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Gold light: Mallett Brothers Band rolls into WNC

Mallett Brothers Band will play Asheville April 17. Donated photo Mallett Brothers Band will play Asheville April 17. Donated photo

It was about 15 years ago when Will Mallett cruised into Portland, Maine, and ended up crashing on the couch of his brother, Luke, and his roommate, Nick Leen — all in an honest, perhaps curious effort to see what the future held for the 20-something fresh out of college. 

“[Nick and I] were in other bands together and had already spent a few years coming up in the Portland music scene,” Luke said. “We all knew each other, we had all played shows together or shared stages in the past, and it didn’t take long to get a lineup together that we knew would bring the first couple of songs to life.” 

Like any musical act with raw talent and a captivating stage presence, there were — at least initially — no expectations in what has come to pass as The Mallett Brothers Band. Back then, the only rules were (and remain) to go out there in front of the microphone, play your damn heart out and just have fun purely for the hell of it — chase after the unknowns of tonight that could parlay into the fruits of tomorrow and thereafter.

“My brother [and I] had grown up in the music business and always looked at it as something attainable and real,” Luke said. “The momentum seemed to pick up very quickly, and our hopes of getting a couple bar gigs quickly turned into something more. The songs kept coming, and the fan base kept growing — within a few years we were able to turn this into a full-time endeavor.” 

With Luke and Will on vocals/guitars and Leen playing bass, the group rounded itself out with multi-instrumentalist Andrew Martelle and drummer Brian Higgins.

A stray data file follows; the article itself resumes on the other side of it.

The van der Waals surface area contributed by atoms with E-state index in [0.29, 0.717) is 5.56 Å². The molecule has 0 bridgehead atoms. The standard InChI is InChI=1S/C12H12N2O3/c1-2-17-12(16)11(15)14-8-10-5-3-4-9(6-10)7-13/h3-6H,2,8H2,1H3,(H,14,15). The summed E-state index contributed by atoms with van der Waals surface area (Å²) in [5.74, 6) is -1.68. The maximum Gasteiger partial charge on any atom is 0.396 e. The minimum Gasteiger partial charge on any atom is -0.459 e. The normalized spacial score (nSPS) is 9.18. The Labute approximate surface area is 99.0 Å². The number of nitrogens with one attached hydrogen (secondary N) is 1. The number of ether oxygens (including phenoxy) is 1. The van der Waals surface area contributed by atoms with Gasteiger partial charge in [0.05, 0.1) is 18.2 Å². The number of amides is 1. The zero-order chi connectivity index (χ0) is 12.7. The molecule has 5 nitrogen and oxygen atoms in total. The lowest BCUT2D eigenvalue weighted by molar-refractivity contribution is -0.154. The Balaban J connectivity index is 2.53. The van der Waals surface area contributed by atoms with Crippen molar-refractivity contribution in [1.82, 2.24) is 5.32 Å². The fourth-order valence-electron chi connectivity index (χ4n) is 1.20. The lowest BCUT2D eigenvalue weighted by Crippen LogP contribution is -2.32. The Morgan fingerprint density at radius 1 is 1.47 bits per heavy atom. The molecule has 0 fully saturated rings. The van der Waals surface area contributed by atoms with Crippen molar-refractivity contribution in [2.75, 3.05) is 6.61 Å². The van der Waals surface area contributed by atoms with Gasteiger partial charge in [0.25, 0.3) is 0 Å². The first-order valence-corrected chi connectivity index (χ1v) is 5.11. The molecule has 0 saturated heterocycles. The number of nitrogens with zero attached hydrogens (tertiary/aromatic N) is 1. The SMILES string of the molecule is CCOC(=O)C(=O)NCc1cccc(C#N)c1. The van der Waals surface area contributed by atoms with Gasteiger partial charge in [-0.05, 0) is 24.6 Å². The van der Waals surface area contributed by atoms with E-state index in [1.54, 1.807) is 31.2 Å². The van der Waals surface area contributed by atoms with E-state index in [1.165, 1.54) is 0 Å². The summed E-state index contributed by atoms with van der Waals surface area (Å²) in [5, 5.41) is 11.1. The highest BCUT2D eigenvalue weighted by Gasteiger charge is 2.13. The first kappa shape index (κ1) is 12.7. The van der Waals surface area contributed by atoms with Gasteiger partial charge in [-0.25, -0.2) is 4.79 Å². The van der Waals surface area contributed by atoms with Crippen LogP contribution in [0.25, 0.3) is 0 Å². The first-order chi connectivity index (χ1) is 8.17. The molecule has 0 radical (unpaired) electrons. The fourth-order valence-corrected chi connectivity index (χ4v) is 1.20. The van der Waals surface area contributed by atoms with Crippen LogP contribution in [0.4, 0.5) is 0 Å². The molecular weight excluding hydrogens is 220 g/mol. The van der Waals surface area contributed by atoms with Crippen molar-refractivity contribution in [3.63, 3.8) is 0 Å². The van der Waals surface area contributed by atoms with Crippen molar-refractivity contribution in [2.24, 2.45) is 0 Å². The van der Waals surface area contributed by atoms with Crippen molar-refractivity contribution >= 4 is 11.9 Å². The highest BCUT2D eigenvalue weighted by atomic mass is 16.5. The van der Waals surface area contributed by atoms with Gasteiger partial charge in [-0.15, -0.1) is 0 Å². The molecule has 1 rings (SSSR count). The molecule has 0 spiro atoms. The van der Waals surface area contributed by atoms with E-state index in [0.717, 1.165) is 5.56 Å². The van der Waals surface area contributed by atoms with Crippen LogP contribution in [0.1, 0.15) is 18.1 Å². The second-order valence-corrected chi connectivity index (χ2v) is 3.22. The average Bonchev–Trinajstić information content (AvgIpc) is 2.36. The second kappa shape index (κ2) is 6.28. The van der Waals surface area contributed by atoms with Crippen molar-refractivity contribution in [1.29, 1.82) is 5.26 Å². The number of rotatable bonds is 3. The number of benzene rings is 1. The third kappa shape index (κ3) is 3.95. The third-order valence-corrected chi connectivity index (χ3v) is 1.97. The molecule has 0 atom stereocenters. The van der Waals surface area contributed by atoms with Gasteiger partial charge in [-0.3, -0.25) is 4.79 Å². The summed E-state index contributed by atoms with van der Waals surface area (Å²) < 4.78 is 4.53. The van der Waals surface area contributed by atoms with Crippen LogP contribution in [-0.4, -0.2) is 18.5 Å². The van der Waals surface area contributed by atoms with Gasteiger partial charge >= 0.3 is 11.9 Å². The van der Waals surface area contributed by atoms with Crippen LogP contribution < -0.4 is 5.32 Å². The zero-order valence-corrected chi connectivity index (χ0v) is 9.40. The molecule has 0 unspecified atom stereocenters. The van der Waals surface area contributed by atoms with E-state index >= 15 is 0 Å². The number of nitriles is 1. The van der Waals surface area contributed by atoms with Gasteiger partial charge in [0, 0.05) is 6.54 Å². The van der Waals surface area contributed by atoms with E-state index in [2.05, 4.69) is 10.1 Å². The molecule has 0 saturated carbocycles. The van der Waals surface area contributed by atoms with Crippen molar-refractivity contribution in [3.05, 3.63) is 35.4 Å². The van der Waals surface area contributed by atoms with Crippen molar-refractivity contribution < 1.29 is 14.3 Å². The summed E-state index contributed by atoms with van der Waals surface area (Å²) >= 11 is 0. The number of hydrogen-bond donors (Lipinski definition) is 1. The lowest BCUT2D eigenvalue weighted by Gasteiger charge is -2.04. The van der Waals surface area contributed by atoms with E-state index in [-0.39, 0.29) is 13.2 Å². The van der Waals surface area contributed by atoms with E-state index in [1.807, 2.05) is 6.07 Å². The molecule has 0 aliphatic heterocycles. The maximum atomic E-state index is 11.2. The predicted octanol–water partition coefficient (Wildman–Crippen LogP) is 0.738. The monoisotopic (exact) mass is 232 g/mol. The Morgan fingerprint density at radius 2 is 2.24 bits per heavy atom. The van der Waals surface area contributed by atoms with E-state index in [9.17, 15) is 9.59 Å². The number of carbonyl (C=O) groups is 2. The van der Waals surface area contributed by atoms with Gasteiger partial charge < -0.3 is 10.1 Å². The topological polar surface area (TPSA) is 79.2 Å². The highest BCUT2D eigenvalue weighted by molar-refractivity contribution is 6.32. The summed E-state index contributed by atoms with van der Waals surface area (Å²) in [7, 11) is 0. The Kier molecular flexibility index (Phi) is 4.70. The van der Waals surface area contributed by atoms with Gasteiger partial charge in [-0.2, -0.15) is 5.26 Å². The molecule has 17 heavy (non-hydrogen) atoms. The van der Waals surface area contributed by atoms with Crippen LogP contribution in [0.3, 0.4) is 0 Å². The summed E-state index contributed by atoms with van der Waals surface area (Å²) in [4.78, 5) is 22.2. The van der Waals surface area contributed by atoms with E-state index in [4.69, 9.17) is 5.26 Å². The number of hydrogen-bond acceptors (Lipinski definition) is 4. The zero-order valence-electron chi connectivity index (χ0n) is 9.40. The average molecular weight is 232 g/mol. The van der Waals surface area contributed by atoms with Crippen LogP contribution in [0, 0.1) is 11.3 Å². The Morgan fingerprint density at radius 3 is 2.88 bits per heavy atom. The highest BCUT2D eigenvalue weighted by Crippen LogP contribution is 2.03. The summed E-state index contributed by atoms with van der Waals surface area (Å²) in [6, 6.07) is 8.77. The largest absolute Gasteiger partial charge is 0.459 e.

“The music scene here in Maine was the most welcoming and supportive scene we could have hoped to get started in, and we have always attributed our ‘success’ to the Maine identity that we Mainers hold so dear,” Luke said. “Once we started touring the country and venturing into uncharted territories, we were always surprised to find people from home who were coming out to support that identity and could relate to where we were coming from.” 

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With an ethos of “driven by the words and the feelings, not the money,” the MBB eventually bubbled up into the live music circuit of Portland and greater Maine, ultimately spilling into New England, eventually down the Eastern Seaboard, soon across the country and back again.

“We’ve always counted ourselves lucky to be able to do this at any level. Our heroes were never superstars. Our heroes were the troubadours, the writers behind the scenes — the musicians’ musicians who did it their own way,” Luke said. “Tenacity is key. We’re as stubborn as they come, and we have always known what we want to do and how we want to do it. Luckily, the music has seemed to resonate with enough people in enough places that we get to continue on year after year — [we’re] always surprised and grateful for that.” 

Following the shutdown of the entire live music industry in 2020 due to the pandemic, the MBB took the time to drop down a couple of gears, to refocus and regroup itself with a renewed sense of self — one of purpose and passion that’s resided at the core of the ensemble since its inception.